Population-scale genome sequencing is something GIS and JJ have experience in already, having released a study in 2019 wherewhole-genome sequencing (WGS) was performed on almost 5,000 Singaporeans. In this particular case they used the data for genome-wide association studies (GWAS; finding known variants which may relate to a specific phenotype) and imputation (statistical inference of variants which may be related to a phenotype and not yet known). This study greatly increased the density of Asian genomic data in public databases; however, it still relied on existing reference genomes. According to JJ, “the PromethION is primarily used for the Asian Reference Genome project because it’s powerful, it’s high-throughput”, and they are sequencing samples from three ethnic groups within Singapore: Chinese, Malay, and Indian. The team are currently in phase one of the project, which involves sequencing 100 genomes spread across each ethnic group; following this, they aim to scale to a larger reference panel. “At 100 [genomes] you’re talking about 30 per ethnic group right, it’s not really big enough to capture … a good portion of genetic diversity of each population, so I think we need to go bigger to be able to have a good representation of genetic variation in each ethnic group. This is the reason why only the PromethION has been really used for the Asian Reference Genome project”. According to JJ, 500 or 600 genomes would represent a suitably wide range of genetic diversity.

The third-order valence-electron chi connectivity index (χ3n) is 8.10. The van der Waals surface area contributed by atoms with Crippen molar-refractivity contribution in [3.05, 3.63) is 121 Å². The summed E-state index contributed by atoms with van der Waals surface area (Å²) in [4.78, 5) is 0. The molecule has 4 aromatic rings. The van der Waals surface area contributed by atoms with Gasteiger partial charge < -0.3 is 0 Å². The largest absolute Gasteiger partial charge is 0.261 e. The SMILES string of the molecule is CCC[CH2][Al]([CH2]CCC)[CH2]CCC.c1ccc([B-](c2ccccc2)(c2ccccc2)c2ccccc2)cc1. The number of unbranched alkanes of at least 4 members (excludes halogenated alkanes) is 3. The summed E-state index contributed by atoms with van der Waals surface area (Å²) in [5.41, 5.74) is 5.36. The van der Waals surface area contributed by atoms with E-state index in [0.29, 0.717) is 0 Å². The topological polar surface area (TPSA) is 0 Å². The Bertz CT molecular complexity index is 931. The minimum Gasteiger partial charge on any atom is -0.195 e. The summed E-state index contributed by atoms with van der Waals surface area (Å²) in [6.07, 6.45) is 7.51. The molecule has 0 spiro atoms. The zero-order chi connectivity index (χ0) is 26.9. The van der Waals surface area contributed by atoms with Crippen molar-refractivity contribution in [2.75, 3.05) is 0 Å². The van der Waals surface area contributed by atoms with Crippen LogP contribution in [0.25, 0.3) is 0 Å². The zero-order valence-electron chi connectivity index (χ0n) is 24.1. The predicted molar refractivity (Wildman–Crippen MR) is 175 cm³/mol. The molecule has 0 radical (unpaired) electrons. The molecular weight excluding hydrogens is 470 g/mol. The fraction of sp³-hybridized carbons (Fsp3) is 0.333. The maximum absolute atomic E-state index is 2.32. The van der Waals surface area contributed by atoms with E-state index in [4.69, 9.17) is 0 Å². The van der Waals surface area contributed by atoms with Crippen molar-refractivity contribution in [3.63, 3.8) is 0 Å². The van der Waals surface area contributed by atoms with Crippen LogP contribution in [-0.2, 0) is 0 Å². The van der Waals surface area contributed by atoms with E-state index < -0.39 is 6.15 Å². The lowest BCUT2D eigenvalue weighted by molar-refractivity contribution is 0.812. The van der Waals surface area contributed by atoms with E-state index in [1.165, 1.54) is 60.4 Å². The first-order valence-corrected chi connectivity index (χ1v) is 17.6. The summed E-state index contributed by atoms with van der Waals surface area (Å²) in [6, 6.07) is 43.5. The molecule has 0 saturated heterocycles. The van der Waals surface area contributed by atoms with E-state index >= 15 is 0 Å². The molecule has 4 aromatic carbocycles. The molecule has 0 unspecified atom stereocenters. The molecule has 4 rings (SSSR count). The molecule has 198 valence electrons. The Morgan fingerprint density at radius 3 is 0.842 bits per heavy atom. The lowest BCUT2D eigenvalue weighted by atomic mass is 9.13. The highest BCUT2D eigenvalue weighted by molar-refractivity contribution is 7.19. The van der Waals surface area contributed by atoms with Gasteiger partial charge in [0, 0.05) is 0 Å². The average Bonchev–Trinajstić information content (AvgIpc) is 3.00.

The genetic material for this work is derived from fresh blood in order to extract “the high molecular weight DNA template”. Currently GIS is running “about 12” libraries in parallel on the PromethION at any time, and “in the near future we might be able to do 24 libraries”. This development has been aided by improvements to the basecalling software, with JJ stating “real-time basecalling on the machine is possible now, so we are evaluating [the move] to … 24 genomes a week”. They are aiming for 50–60x coverage per genome, with their standard read lengths coming in around 20–30 kb. They expect read length to further increase in the future and are “in the middle for implementing that … We do recognise for de novo assembly analysis that ultra-long reads can be extremely useful”. The benefits aren’t only in assembly as “for some very complex structural variants, you may have to really rely on these ultra-long reads to help you resolve it”, and JJ anticipates they can expect reads of 100 kb and longer. In depth analysis of the data has not yet started, with GIS currently developing “a state-of-the-art pipeline for Oxford Nanopore data analysis”. Once complete, they intend to run the first 100 genomes through this pipeline, with the first results anticipated in mid to late 2021.